International Women's Day: Celebrating women

08 March 2019

Gender and Sexuality | History

International Women's Day is celebrated around the world, recognising women's achievements and promoting gender equality. It has working class beginnings, emerging from the strike of 1908 in New York, where 15,000 garment workers marched to demand workers rights and to protest their difficult working conditions. The name and date for International Women's Day has evolved over the years, beginning as 'National Woman's Day' in the US on 28 February, 1909.

Documents published in the 1970s and included in Gender: Identity and Social Change highlight various events held to celebrate International Women's Day.  Programmes include guest speakers, films and workshops which focus on self-help, identity and fair working conditions for all. A women's dance offers childcare, a common factor across many International Women's Day events, allowing greater accessibility to support networks, organisations and social events. The dance also promises a 'new women's band' as entertainment for the evening.

International Women's Day marches: flyers, clipping, press release, newsletter © Schlesinger Library on the History of Women in America. Rochelle Goldberg Ruthchild. To see this document in the collection, click the image. 


The document also explored women's voices at this time, with poetry, essays and experiences shared. They offer a more intimate look at the lives of ordinary women, exploring their successes and offering them a platform to express their views openly.


This next document is based on a speech given by Mary Lou Ginberg at the International Women’s Day Celebration in San Francisco in 1970. The powerful speech explored the need for socialist movements as the key to liberation. Ginberg states that ‘More and more people are realising that individual solutions are available only to the rich… only socialism, where the working people own the industries and run the government for the benefit of all of us, can offer liberation for women as well as men’. She says that a world where women are treated as equals can mean better relationships between men and women, and that ‘in defeating our enemy, we, as women will find our real liberation’.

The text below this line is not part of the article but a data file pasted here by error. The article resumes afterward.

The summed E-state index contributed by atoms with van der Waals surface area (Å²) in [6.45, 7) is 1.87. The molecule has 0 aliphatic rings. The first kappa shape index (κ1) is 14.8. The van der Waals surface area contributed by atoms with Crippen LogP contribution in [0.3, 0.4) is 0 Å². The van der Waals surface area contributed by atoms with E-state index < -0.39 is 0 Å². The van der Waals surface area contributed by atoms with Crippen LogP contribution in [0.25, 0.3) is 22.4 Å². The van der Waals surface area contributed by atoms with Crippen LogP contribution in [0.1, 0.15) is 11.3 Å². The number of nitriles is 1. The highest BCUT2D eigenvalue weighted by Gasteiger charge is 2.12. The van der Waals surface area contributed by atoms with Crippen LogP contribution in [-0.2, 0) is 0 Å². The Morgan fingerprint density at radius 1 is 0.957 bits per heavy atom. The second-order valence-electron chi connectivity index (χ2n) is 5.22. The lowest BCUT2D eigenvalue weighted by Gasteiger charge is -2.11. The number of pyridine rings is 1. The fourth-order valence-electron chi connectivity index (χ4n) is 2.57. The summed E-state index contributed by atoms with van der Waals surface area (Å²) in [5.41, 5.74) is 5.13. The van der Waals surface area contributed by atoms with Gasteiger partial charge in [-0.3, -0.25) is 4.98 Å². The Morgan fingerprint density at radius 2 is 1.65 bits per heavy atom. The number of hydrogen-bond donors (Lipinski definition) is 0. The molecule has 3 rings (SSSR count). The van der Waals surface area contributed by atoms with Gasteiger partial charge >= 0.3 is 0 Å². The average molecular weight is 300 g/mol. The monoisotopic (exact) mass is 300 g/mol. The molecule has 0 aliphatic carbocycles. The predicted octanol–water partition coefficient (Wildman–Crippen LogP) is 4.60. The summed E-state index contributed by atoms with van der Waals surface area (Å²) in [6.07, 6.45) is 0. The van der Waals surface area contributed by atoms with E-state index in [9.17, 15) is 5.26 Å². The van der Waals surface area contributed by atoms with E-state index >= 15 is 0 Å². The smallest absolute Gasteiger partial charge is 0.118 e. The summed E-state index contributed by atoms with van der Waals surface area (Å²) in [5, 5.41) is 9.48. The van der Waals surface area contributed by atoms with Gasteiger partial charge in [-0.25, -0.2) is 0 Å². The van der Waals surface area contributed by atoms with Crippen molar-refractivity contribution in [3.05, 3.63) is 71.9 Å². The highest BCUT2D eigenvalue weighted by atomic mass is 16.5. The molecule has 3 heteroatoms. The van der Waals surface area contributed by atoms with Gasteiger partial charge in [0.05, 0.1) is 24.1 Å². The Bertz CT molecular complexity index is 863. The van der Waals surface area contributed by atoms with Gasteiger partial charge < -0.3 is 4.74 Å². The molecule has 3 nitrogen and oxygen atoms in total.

[The relationship between feminism and socialism] © Schlesinger Library on the History of Women in America. To see this document in the collection, please click the image. 


The potential for gender equality to benefit everyone is explored in this board game style cartoon clip from 1979. The cartoon examines different sexist scenarios for men and women, and the more casual everyday sexism seen at this time. The contradictions in these sketches show how everyone is held back by gender inequality and stereotyping, highlighting how to recognise and fight it in order to move towards true gender equality for all.

[But what can we do about it?]© The University of Melbourne. 

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About the Author

Natalie Dale

Natalie Dale

Since joining Adam Matthew in January 2018, I have worked on some fascinating collections, including Colonial America and Shakespeare's Globe ArchiveI have a Masters in Literature and Creative Writing from Aberystwyth University and my interests include gender studies, literature and the First World War. 

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